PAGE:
Version 4 supported
This version of Silverstripe CMS is still supported though will not receive any additional features. Go to documentation for the most recent stable version.


Note that cookies can have security implications - before setting your own cookies, make sure to read through the secure coding documentation.

Accessing and manipulating cookies

Cookies are a mechanism for storing data in the remote browser and thus tracking or identifying return users.

Silverstripe CMS uses cookies for remembering users preferences. Application code can modify a users cookies through the Cookie class. This class mostly follows the PHP API.


Sets the value of cookie with configuration.

use SilverStripe\Control\Cookie;

Cookie::set($name, $value, $expiry = 90, $path = null, $domain = null, $secure = false, $httpOnly = false);

// Cookie::set('MyApplicationPreference', 'Yes');

To set a cookie for less than 1 day, you can assign an $expiry value that is lower than 1. e.g. Cookie::set('name', 'value', $expiry = 0.5); will set a cookie for 12 hours.


Returns the value of cookie.


// Cookie::get('MyApplicationPreference');
// returns 'Yes'


Clears a given cookie.

Cookie::force_expiry($name, $path = null, $domain = null);

// Cookie::force_expiry('MyApplicationPreference')

Samesite attribute

The samesite attribute is set on all cookies with a default value of Lax. You can change the default value by setting the default_samesite value on the Cookie class:

  default_samesite: 'Strict'

Note that this doesn't apply for the session cookie, which is handled separately. See Sessions.


The Cookie class manipulates and sets cookies using a Cookie_Backend. The backend is in charge of the logic that fetches, sets and expires cookies. By default we use a CookieJar backend which uses PHP's setcookie function.

The CookieJar keeps track of cookies that have been set by the current process as well as those that were received from the browser.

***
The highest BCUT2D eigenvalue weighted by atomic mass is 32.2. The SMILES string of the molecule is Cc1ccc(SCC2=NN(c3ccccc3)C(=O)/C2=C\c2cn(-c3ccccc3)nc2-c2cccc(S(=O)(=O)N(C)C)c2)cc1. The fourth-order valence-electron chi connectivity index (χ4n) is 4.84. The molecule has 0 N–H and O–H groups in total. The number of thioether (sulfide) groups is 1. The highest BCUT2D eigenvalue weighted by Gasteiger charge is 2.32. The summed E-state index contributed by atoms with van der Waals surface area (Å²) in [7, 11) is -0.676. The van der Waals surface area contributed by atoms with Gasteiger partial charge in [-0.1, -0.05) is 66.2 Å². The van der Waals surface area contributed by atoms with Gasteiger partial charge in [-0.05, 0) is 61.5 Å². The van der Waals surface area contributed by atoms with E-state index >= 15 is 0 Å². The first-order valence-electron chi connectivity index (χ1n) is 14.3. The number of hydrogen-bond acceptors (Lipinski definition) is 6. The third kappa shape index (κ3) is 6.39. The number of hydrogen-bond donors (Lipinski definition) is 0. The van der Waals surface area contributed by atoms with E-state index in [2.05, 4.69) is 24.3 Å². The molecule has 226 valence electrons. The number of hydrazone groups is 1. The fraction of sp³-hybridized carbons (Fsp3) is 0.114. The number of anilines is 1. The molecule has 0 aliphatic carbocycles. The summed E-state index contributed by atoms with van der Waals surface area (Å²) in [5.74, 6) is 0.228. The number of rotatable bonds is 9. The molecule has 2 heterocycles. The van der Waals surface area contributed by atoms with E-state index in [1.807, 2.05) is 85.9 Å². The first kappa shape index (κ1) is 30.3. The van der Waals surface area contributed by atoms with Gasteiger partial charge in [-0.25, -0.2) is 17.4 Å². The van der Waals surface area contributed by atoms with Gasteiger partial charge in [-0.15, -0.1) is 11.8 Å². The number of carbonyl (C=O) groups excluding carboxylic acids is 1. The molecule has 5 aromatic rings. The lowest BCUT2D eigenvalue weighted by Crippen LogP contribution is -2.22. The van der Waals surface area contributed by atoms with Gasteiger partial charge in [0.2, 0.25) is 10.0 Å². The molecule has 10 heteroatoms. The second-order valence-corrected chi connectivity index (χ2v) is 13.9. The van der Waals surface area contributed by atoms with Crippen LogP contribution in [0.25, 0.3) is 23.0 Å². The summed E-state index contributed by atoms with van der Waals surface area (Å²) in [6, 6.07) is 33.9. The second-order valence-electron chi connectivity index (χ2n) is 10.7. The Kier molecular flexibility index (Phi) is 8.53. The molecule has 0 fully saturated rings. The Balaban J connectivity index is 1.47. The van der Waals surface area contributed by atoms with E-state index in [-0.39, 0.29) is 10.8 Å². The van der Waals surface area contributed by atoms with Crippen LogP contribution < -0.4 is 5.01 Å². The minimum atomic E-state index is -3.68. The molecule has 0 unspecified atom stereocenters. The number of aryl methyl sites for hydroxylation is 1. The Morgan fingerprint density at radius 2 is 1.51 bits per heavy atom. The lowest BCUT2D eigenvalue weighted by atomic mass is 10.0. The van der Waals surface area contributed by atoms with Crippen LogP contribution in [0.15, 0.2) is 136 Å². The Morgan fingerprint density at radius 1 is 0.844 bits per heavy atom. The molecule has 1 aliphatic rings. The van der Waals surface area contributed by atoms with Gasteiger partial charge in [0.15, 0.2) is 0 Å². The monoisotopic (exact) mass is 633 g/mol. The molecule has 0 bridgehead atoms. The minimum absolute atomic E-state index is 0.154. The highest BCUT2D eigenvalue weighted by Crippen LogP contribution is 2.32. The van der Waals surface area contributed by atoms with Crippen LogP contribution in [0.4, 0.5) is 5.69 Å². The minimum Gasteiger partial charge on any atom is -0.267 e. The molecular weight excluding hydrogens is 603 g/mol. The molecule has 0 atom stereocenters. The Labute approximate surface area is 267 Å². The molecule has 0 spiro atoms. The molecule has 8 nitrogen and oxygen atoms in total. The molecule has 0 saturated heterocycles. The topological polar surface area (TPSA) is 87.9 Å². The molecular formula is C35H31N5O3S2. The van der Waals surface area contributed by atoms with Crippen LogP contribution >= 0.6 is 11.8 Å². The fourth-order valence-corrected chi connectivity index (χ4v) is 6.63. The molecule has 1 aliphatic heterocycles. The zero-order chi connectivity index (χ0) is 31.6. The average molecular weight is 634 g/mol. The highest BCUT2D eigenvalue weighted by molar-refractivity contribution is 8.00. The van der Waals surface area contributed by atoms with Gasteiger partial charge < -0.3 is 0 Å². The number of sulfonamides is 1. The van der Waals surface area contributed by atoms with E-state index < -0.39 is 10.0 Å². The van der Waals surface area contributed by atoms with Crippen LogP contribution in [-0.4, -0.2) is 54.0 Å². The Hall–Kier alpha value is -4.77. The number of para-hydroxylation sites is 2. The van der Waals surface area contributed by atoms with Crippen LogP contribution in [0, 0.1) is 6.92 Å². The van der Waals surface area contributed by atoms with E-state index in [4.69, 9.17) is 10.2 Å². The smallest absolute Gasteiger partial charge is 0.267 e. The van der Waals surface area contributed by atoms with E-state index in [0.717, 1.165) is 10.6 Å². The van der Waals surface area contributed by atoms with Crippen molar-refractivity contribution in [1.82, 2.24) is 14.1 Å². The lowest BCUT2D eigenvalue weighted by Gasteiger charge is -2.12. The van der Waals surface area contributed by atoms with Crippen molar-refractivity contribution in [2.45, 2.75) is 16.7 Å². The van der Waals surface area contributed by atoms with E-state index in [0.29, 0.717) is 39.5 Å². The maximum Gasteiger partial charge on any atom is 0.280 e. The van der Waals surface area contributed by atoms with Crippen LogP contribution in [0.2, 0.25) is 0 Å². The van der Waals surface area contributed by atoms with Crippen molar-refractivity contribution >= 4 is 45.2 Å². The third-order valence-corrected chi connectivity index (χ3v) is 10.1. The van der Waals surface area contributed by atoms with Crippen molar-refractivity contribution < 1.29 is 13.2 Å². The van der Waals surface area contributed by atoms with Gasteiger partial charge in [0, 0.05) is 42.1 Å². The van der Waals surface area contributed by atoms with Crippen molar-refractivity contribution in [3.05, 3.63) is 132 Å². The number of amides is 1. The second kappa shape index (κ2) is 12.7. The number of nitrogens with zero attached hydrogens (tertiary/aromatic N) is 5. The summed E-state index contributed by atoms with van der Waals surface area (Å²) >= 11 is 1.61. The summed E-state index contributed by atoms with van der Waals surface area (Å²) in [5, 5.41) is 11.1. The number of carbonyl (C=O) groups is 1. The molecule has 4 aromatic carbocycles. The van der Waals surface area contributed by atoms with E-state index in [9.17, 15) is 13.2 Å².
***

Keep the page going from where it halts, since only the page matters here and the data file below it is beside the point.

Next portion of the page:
use SilverStripe\Control\Cookie;
use SilverStripe\Control\CookieJar;
use SilverStripe\Core\Injector\Injector;

$myCookies = [
    'cookie1' => 'value1',

$newBackend = new CookieJar($myCookies);

Injector::inst()->registerService($newBackend, 'Cookie_Backend');


Resetting the cookie_backend state

Assuming that your application hasn't messed around with the $_COOKIE superglobal, you can reset the state of your Cookie_Backend by simply unregistering the CookieJar service with Injector. Next time you access Cookie it'll create a new service for you using the $_COOKIE superglobal.


// will return $_COOKIE['cookiename'] if set

Alternatively, if you know that the superglobal has been changed (or you aren't sure it hasn't) you can attempt to use the current CookieJar service to tell you what it was like when it was registered.

//store the cookies that were loaded into the `CookieJar`
$recievedCookie = Cookie::get_inst()->getAll(false);

//set a new `CookieJar`
Injector::inst()->registerService(new CookieJar($recievedCookie), 'CookieJar');

Using your own cookie_backend

If you need to implement your own Cookie_Backend you can use the injector system to force a different class to be used.

Name: mycookie
After: '#cookie'
    class: MyCookieJar

To be a valid backend your class must implement the Cookie_Backend interface.

Advanced usage

Sent vs received cookies

Sometimes it's useful to be able to tell if a cookie was set by the process (thus will be sent to the browser) or if it came from the browser as part of the request.

Using the Cookie_Backend we can do this like such:

Cookie::set('CookieName', 'CookieVal');

//gets the cookie as we set it

//will return the cookie as it was when it was sent in the request
Cookie::get('CookieName', false);

Accessing all the cookies at once

One can also access all of the cookies in one go using the Cookie_Backend

//returns all the cookies including ones set during the current process

//returns all the cookies in the request

API documentation